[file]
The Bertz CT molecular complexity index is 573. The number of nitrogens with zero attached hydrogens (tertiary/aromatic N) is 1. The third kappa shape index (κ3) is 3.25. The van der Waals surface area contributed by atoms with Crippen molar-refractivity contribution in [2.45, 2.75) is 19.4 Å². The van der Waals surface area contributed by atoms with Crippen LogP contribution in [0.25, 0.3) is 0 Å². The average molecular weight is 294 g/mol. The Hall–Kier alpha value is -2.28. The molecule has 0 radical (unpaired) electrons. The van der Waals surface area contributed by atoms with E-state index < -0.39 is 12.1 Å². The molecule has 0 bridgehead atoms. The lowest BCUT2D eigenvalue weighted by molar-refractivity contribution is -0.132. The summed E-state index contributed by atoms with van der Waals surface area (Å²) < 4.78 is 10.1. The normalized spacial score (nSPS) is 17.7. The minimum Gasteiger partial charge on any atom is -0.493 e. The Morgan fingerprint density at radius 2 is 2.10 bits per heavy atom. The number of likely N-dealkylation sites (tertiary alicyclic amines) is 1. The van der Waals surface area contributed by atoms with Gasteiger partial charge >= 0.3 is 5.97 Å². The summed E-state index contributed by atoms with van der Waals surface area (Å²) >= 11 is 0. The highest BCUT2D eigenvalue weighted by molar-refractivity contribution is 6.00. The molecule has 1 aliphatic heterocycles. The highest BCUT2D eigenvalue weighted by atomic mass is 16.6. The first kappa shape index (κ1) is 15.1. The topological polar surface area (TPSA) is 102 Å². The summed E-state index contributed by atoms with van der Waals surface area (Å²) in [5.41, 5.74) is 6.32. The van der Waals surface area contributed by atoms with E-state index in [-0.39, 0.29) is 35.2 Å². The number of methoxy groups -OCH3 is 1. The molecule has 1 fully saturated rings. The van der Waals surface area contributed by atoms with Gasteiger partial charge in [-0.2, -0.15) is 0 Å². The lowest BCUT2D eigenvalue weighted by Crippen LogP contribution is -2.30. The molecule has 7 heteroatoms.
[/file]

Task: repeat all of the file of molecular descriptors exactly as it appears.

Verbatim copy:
The Bertz CT molecular complexity index is 573. The number of nitrogens with zero attached hydrogens (tertiary/aromatic N) is 1. The third kappa shape index (κ3) is 3.25. The van der Waals surface area contributed by atoms with Crippen molar-refractivity contribution in [2.45, 2.75) is 19.4 Å². The van der Waals surface area contributed by atoms with Crippen LogP contribution in [0.25, 0.3) is 0 Å². The average molecular weight is 294 g/mol. The Hall–Kier alpha value is -2.28. The molecule has 0 radical (unpaired) electrons. The van der Waals surface area contributed by atoms with E-state index < -0.39 is 12.1 Å². The molecule has 0 bridgehead atoms. The lowest BCUT2D eigenvalue weighted by molar-refractivity contribution is -0.132. The summed E-state index contributed by atoms with van der Waals surface area (Å²) < 4.78 is 10.1. The normalized spacial score (nSPS) is 17.7. The minimum Gasteiger partial charge on any atom is -0.493 e. The Morgan fingerprint density at radius 2 is 2.10 bits per heavy atom. The number of likely N-dealkylation sites (tertiary alicyclic amines) is 1. The van der Waals surface area contributed by atoms with Gasteiger partial charge >= 0.3 is 5.97 Å². The summed E-state index contributed by atoms with van der Waals surface area (Å²) >= 11 is 0. The highest BCUT2D eigenvalue weighted by molar-refractivity contribution is 6.00. The molecule has 1 aliphatic heterocycles. The highest BCUT2D eigenvalue weighted by atomic mass is 16.6. The first kappa shape index (κ1) is 15.1. The topological polar surface area (TPSA) is 102 Å². The summed E-state index contributed by atoms with van der Waals surface area (Å²) in [5.41, 5.74) is 6.32. The van der Waals surface area contributed by atoms with E-state index in [-0.39, 0.29) is 35.2 Å². The number of methoxy groups -OCH3 is 1. The molecule has 1 fully saturated rings. The van der Waals surface area contributed by atoms with Gasteiger partial charge in [-0.2, -0.15) is 0 Å². The lowest BCUT2D eigenvalue weighted by Crippen LogP contribution is -2.30. The molecule has 7 heteroatoms.